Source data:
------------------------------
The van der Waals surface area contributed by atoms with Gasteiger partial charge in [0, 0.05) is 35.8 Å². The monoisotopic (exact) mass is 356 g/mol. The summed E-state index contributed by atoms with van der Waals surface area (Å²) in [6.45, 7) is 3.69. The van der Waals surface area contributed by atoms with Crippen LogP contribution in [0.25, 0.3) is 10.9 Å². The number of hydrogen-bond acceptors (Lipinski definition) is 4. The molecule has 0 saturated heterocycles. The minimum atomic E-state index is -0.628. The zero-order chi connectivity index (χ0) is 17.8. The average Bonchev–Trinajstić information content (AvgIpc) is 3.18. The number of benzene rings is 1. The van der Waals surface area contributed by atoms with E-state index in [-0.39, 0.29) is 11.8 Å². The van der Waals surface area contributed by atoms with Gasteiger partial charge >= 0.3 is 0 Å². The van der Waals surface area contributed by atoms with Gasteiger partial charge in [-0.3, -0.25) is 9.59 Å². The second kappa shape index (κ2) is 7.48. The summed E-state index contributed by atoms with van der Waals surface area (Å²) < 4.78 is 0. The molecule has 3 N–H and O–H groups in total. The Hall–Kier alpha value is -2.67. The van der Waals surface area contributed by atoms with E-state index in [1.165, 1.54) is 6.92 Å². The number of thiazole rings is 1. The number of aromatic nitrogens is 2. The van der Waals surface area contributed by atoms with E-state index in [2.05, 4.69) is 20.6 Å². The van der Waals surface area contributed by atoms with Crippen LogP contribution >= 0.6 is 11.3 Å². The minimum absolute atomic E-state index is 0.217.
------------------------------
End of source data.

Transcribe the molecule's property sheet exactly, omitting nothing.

The van der Waals surface area contributed by atoms with Gasteiger partial charge in [0, 0.05) is 35.8 Å². The monoisotopic (exact) mass is 356 g/mol. The summed E-state index contributed by atoms with van der Waals surface area (Å²) in [6.45, 7) is 3.69. The van der Waals surface area contributed by atoms with Crippen LogP contribution in [0.25, 0.3) is 10.9 Å². The number of hydrogen-bond acceptors (Lipinski definition) is 4. The molecule has 0 saturated heterocycles. The minimum atomic E-state index is -0.628. The zero-order chi connectivity index (χ0) is 17.8. The average Bonchev–Trinajstić information content (AvgIpc) is 3.18. The number of benzene rings is 1. The van der Waals surface area contributed by atoms with E-state index in [-0.39, 0.29) is 11.8 Å². The van der Waals surface area contributed by atoms with Gasteiger partial charge >= 0.3 is 0 Å². The van der Waals surface area contributed by atoms with Gasteiger partial charge in [-0.3, -0.25) is 9.59 Å². The second kappa shape index (κ2) is 7.48. The summed E-state index contributed by atoms with van der Waals surface area (Å²) < 4.78 is 0. The molecule has 3 N–H and O–H groups in total. The Hall–Kier alpha value is -2.67. The van der Waals surface area contributed by atoms with E-state index in [1.165, 1.54) is 6.92 Å². The number of thiazole rings is 1. The number of aromatic nitrogens is 2. The van der Waals surface area contributed by atoms with E-state index in [2.05, 4.69) is 20.6 Å². The van der Waals surface area contributed by atoms with Crippen LogP contribution >= 0.6 is 11.3 Å². The minimum absolute atomic E-state index is 0.217.